Few people know how to deliver effective communication in the church. With all the choices and options we have today, how does one know the best way to ensure the congregation gets the right information? If you struggle with this, you are not alone. You may have experienced any (or all) of these 9 obstacles to effective communication in the church.

9 Obstacles to Effective Communication in the Church

1. Facing Complainers

Inevitably you will experience a handful of complainers that will never satisfy with the way you do things. They may have a chip on their shoulder from a previous hurt or bad experience. Maybe they just view everything with a “half-empty” approach. This makes your job of communicating difficult, as nothing can be “good enough”.

While complainers frustrate you, don’t overlook or ignore all their advice. Examine any truth behind their harsh comments and take it into consideration. Even the chronic complainers have insightful and constructive advice to offer in the midst of their frustrations.

2. Evaluating Digital vs. Paper

The digital versus paper debate continues to plague church leaders today. While many churches have gone to strictly digital announcements, other have a mini-magazine of announcements printed in their printed program or bulletin each week. Consider your demographics. Look at how many worship guides get “recycled” or thrown away each Sunday. What percentage of your bulletins remain untouched each week? Paper communication definitely has a place and usefulness; however, make sure you are stewarding your funds and carbon footprint by printing appropriate amounts and doing it effectively.

If you are resisting going digital, consider your reasoning. With the prevalence of tablets and smartphones, many people likely prefer to take sermon notes on an app opposed to paper. HTML emails sent out with an easy-to-read format can provide a quick snapshot of the announcements you want your congregation to know about.  Digital communication done appropriately can reach a larger percentage of people with less work and more impact. But whichever hybrid of digital and paper formats you choose, make sure that it is appropriate for your congregation as well as the community around it.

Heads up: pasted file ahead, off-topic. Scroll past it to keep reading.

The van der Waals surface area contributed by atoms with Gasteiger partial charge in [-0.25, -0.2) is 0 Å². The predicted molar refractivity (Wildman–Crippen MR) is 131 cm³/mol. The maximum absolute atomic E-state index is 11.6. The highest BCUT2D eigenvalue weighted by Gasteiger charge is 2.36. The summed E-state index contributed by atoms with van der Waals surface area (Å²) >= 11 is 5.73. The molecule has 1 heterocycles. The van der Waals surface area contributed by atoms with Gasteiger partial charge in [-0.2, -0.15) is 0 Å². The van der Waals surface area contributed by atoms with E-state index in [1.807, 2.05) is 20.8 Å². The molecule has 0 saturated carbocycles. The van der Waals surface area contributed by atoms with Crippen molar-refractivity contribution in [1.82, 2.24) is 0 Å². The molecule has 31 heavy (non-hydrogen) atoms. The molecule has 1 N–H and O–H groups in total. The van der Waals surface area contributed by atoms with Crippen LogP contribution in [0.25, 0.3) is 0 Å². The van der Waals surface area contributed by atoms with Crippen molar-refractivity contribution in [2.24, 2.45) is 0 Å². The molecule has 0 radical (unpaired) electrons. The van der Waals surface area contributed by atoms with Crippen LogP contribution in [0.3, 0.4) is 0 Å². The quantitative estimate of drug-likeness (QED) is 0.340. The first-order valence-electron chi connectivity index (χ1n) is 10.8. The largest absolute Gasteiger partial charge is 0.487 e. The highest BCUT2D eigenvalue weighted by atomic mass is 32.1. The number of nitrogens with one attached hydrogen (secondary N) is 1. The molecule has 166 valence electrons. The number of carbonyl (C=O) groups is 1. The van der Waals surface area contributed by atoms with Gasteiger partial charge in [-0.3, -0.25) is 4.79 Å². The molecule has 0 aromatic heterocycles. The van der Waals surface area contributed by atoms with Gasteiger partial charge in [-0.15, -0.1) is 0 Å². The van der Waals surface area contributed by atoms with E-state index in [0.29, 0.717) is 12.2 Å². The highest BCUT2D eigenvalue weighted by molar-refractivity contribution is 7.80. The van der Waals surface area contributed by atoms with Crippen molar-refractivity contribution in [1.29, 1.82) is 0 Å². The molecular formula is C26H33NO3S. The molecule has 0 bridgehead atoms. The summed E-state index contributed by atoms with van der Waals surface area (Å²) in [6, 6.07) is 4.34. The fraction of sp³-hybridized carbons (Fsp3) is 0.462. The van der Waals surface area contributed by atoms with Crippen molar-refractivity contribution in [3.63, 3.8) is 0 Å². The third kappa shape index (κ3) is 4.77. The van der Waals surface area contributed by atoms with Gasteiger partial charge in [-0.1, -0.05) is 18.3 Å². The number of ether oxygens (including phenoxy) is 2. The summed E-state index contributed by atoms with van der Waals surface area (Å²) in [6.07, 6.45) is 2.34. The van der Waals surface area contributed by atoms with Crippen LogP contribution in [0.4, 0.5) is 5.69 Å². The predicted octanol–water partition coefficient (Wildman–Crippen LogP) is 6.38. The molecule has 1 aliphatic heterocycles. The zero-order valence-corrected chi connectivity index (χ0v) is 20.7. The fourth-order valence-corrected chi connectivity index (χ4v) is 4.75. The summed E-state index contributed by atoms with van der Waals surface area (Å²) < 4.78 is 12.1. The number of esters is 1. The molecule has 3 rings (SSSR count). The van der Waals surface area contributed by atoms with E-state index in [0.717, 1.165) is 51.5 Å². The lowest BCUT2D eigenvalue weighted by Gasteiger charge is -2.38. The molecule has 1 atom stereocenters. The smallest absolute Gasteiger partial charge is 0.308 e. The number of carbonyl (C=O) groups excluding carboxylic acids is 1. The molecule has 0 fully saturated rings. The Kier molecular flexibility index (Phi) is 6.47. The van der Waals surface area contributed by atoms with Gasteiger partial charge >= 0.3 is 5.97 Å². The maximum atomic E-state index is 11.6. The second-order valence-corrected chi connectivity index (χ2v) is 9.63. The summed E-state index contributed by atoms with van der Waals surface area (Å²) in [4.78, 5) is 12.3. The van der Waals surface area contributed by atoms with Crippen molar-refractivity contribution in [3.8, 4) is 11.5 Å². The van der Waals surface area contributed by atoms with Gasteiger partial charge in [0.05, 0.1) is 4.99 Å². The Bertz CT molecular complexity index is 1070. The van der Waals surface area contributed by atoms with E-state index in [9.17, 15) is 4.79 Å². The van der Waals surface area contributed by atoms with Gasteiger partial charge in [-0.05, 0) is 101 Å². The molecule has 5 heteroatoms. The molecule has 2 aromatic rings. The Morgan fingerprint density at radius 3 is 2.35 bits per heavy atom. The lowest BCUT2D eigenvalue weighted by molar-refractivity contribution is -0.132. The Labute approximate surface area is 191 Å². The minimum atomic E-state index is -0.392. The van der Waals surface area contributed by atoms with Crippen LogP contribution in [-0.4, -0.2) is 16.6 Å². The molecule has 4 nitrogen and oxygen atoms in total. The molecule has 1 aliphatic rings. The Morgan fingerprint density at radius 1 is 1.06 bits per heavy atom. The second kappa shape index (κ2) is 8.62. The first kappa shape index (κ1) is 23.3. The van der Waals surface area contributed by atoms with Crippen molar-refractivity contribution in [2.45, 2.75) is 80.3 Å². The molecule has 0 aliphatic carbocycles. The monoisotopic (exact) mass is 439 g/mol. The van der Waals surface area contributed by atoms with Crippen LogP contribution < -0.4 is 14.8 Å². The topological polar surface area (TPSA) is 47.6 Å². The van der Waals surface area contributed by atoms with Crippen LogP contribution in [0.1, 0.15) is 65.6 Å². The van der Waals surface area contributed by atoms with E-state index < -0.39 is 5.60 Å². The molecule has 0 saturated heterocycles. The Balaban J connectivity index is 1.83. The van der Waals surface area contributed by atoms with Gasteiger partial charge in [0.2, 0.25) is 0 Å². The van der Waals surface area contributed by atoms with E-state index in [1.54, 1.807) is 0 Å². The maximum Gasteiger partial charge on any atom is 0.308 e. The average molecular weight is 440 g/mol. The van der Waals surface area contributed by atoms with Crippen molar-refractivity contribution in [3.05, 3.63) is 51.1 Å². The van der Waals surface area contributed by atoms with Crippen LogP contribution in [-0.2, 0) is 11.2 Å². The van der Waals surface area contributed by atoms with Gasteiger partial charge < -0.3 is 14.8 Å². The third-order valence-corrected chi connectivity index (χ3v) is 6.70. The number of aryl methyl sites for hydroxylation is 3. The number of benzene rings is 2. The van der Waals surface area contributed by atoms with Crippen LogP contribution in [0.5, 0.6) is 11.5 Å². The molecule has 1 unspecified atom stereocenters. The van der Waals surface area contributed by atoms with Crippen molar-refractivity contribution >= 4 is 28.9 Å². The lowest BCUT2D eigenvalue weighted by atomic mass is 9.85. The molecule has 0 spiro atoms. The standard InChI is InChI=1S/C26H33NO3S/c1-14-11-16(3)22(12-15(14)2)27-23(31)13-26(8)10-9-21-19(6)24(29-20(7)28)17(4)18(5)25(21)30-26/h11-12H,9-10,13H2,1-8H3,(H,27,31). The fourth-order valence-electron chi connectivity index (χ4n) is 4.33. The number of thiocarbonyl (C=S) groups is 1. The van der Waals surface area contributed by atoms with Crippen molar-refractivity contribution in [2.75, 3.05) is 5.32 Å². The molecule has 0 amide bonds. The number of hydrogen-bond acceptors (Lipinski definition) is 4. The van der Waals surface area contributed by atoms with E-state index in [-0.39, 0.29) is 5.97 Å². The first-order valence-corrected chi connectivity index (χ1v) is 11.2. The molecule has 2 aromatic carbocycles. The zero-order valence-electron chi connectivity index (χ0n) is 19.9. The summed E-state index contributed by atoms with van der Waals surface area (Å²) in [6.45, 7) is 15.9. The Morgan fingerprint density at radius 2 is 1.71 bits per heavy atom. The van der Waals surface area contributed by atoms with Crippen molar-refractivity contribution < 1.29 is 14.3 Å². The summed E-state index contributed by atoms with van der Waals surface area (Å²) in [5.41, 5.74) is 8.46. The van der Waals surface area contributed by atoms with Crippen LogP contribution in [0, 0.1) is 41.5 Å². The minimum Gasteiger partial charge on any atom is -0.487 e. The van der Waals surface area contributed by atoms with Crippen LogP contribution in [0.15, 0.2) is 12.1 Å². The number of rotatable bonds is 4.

3. Choosing Social Media Platform(s)

A plethora of social media options lie at the fingertips of the Church. Facebook, Twitter, podcasts, Instagram, blogs, etc. Which ones should you use? Maybe the better question is: which one(s) can you keep up-to-date and accurate? When searching for a new church, the majority of people will first search the web, then move out to different social media options. The accuracy and condition of your church profile communicates a lot about your church. During many of our mystery worshipper consultations, our pre-research shows that one or many of the social media platforms fail to remain current.

When I go to a website that has information from last summer listed as the “current events”, I know the church cannot successfully keep up with their information.

It is better to have a static website that doesn’t require any updating of information than to have one with out-of-date information and posts.

The same goes for the other social media platforms. You want to have effective communication in the church. If you do not have a designated staff member or volunteer dedicated to keeping the church’s profile current, consider whether it is worth even keeping the profile active. You would rather have a few social accounts done well rather than several done mediocre.

4. Aligning the Message

Make sure to align the messages your people hear on a weekly basis. What is alignment? Having consistent and clear communication of information across all platforms — print, website, social media, from the pulpit, etc. When someone only receives partial information about an event or message, their interest may get lost or confusion might set in. When someone hears one thing from an announcement on stage, but sees different information in print or on screen, they don’t know which information is correct.

Seek to align your message across all areas of the church. You can do this not only through consistent information and data, but consistent visual representation of the information. Use the same logos, the same color scheme, and the same fonts. Make the information recognizable by sight, not only by content.

5. Staying on Point